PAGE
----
Raised by a ‘loving family’ in Queensland in the 1950s, Bryan was particularly close with his father. In a statement to the Royal Commission he wrote, ‘In 1960 my father became gravely ill and toward the end of his life I would sleep on the floor beside him and he would hold my hand’.
When he was 12 years old his father died. During the funeral a teacher from Bryan’s Christian Brothers school, Brother Douglas, approached him and began to rub his shoulder. ‘He said “We’ll take care of you, we’ll look after you”. And he was licking his lips, smiling.’
At that stage Bryan thought it was odd that the man was smiling but otherwise he didn’t think much of it. In hindsight, he considers Brother Douglas’s comment ‘horrific’ because it showed that he pre-planned the violent sexual abuse that was soon to follow.
Brother Douglas didn’t inflict this abuse himself. Rather, he colluded with the principal, Brother Linehan, who then abused Bryan. It started just a few days after the funeral. Douglas sent Bryan to see Linehan, supposedly to discuss a strategy for the next athletics competition.
As soon as he arrived, Linehan locked the office door. He touched Bryan’s face and body then pushed him over a desk, held him down and sexually assaulted him. Bryan said, ‘I remember that it was extremely painful. I was crying and told Brother Linehan that I would tell’.
In response, Linehan bashed Bryan in the head and kicked him in the groin. ‘He kept saying over and over again “So, you’re going to tell, are you?” as he continued to kick me. Brother Linehan walked to his chair and said “It will be worse”. Brother Linehan told me that the principal of the school answers to no one.’
Bryan was sexually abused several more times over the next few months, with each assault beginning the same way: Brother Douglas would send Bryan to the office on some trumped- up errand and there Linehan would attack him. As time went on the attacks became more and more brutal.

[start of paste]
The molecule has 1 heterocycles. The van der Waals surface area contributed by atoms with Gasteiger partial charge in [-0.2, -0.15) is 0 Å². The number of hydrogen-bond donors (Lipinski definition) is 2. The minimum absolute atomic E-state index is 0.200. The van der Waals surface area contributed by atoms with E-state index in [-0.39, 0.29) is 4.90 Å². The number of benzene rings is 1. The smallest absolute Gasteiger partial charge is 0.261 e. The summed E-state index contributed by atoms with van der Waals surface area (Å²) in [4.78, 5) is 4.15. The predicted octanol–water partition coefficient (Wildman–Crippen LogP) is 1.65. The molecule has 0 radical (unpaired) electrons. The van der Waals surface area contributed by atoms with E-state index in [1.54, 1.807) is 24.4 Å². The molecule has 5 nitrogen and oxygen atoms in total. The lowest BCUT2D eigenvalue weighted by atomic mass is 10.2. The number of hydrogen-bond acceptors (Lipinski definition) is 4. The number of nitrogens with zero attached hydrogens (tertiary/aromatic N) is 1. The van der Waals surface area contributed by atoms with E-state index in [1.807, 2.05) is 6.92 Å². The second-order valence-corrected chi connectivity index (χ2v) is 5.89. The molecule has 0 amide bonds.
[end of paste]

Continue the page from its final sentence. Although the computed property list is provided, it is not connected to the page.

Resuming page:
‘He was worried a couple of times when I wasn’t getting up. I could see the look on his face – “I’ve killed him” or “Is he going to walk again?” On many occasions my testicles were inside my stomach for three, four days at a time.’
By the third occasion Bryan was begging the principal to let him die. By the fifth and final occasion he’d stopped caring.
‘I had grown up pretty quick. Very quick. I thought I’d put my fists up to him. He didn’t back off, he stopped. I thought, if I get my head bitten off here so be it. That was better than getting thrown back on the floor again. This is when he called me everything – “You’ll end up in jail” type thing. He said “I’ll tell you one thing, son. You’ll never get a job in this town”.’
After that the abuse stopped but the damage was already done. Once a bright student and a strong athlete, Bryan’s performance plummeted. At 15 he left school and tried to get a job. For a long while he had no luck and it seemed as if Linehan’s threat was coming true, but eventually he began a career.
Still, Bryan couldn’t escape the psychological trauma of what he’d been through and ended up attempting suicide several times in his early 20s. Eventually, he found a way to cope. ‘I died in 61. There’s two people inside me – the one that’s died is on the left, on the right is the one I created to get through this cruel life.’
For years Bryan kept the abuse to himself. He mentioned some things ‘very briefly’ to a doctor a few years back but otherwise his first full disclosure was only recently to a support group for survivors of child sexual abuse. The group is now helping him to approach police and take legal action against the Church.
Bryan said there was only one reason he decided to come forward and tell his story: ‘Only because I’m there for my grandchildren; that it’s not going to happen to them.’